When Cyberattacks Turn Physical, Tech Proves Vital to Response at OCR 2019

During a ransomware attack demonstration that opens dam floodgates, first responders use a variety of technologies to aid in response.

During a ransomware attack demonstration that opens dam floodgates, first responders use a variety of technologies to aid in response. Verizon

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During Operation Convergent Response 2019, a simulation illustrates how technology helps cyber teams and first responders mitigate a powerful ransomware attack on critical infrastructure.

Ransomware attacks have been paralyzing state and local governments around the country in recent years, often with devastating consequences. But with the right technologies in place, responders can quickly mitigate even the worst-case scenarios, experts say. 

At Operation Convergent Response (OCR) in Perry, Georgia November 19 through 21, Verizon and Nokia presented a realistic simulation of one of those worst-case ransomware attacks, demonstrating how its cyber response team works with first responders to mitigate a major crisis.

In this ransomware scenario, the Verizon cyber response team is deployed locally after cyber attackers take control of city systems and unleash a near-doomsday scenario: Releasing a dam when city officials refuse to hand over a ransom payment.

Tech Tools Aid First Responders and Citizens

The mission: Find, fix and remove the ransomware while keeping citizens safe. Responding to such a crisis scenario isn’t confined to coders and cyber experts. The attack on this critical infrastructure triggers a full-scale coordinated response that requires a suite of sophisticated technology, from cyber mitigation to first responder rescue efforts.

The team’s first task is to assess the damage to the city with flood-prediction technology. A command center has been set up with screens that show the progression of the flooding and how much it will affect the local community. The incident command is also prepared to act in the event the power grid goes offline and has already deployed a response truck to provide high-speed internet and communications to first responders on the peninsula. 

As the crisis unfolds, the community is evacuated. However, some residents have decided to stay in their homes that are now under water. 

“It's important that with our flood projection tools, we can get to the communities and tell them approximately how much time they have when an event like this happens and be prepared — not reactive,” said Jared Hilzendeger Verizon Response Team official on the scene.

At the safety coordinator tent nearby, Grace Kitzmiller, principal product manager for AWS’ Disaster Response team, is acting as a safety officer, helping to keep first responders in the fieldsafe. Although the cellular network is down, she demonstrates a handful of tools she can make use of without a network to aid those on the ground.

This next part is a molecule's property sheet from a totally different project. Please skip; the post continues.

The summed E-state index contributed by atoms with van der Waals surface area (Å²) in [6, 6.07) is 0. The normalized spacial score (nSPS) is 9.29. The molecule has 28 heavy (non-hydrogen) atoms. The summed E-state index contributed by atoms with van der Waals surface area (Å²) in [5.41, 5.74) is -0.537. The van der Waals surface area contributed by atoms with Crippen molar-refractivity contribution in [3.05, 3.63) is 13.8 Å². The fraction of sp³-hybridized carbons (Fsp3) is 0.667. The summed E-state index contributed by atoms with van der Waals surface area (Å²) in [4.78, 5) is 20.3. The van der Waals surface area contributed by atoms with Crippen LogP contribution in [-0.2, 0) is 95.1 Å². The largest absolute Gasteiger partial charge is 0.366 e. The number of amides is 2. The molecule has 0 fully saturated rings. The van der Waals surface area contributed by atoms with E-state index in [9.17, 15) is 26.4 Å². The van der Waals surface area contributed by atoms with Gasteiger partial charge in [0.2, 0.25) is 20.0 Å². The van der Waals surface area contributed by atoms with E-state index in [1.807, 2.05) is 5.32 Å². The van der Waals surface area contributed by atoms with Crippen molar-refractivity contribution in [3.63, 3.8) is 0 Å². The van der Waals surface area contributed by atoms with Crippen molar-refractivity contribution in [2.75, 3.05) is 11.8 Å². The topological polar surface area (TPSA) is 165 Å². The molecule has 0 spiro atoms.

One such tool is Amazon Web Services’ Snowball Edge device. The tool functions as a “cloud in a box,” with up to 100 terabytes of storage and 52 virtual CPUs, providing a significant amount of processing power.

“It can run apps, it can have data stored on it, it can run whether you're in a connected or disconnected environment,” Kitzmiller explained. “It gives you the opportunity to think about what data can I bring with me to be helpful in the field and what software and applications can I bring with me to help with my response activities.”

Meanwhile, solar- and wind-powered lights provide lighting to first responders working in the field as well as the general population, in the case of a widespread power outage. Verizon’s satellite solutions group taps portable power systems and satellite backhaul connectivity to help first responders at the scene remain connected to the network.

Autonomous Vehicles Reach Those in Need — Remotely

Back at the scene of the flooding, first responders employ an arsenal of technology to rescue residents trapped by flood waters. Drones produce a 360-degree picture of the disaster area and obtain coordinates for each specific home affected by flooding. Moreover, drones can deliver medicine to disaster victims. Using the Verizon network, a first responder uploads the coordinates of a resident’s home and sends the drone off to deliver emergency medicine. Once it returns to the incident-response base, the drone is capable of being redeployed in minutes.

By deploying coordinates via a remote connection to the Verizon network, autonomous boats can provide medical supplies, search for survivors and, if necessary, ferry someone to safety.

This scenario emulates real cyber attacks on critical infrastructure. Using intelligence from these past attacks collected by Verizon’s Threat Intelligence Platform and training at events like Operation Convergent Response, first responders and cyber risk response teams can leap into action and more effectively respond to major cyber attacks.

Learn more about how first responders tapped tech at OCR 2019 to tackle wildfires and an airport in crisis. 

This content is made possible by our sponsor. The editorial staff was not involved in its preparation.

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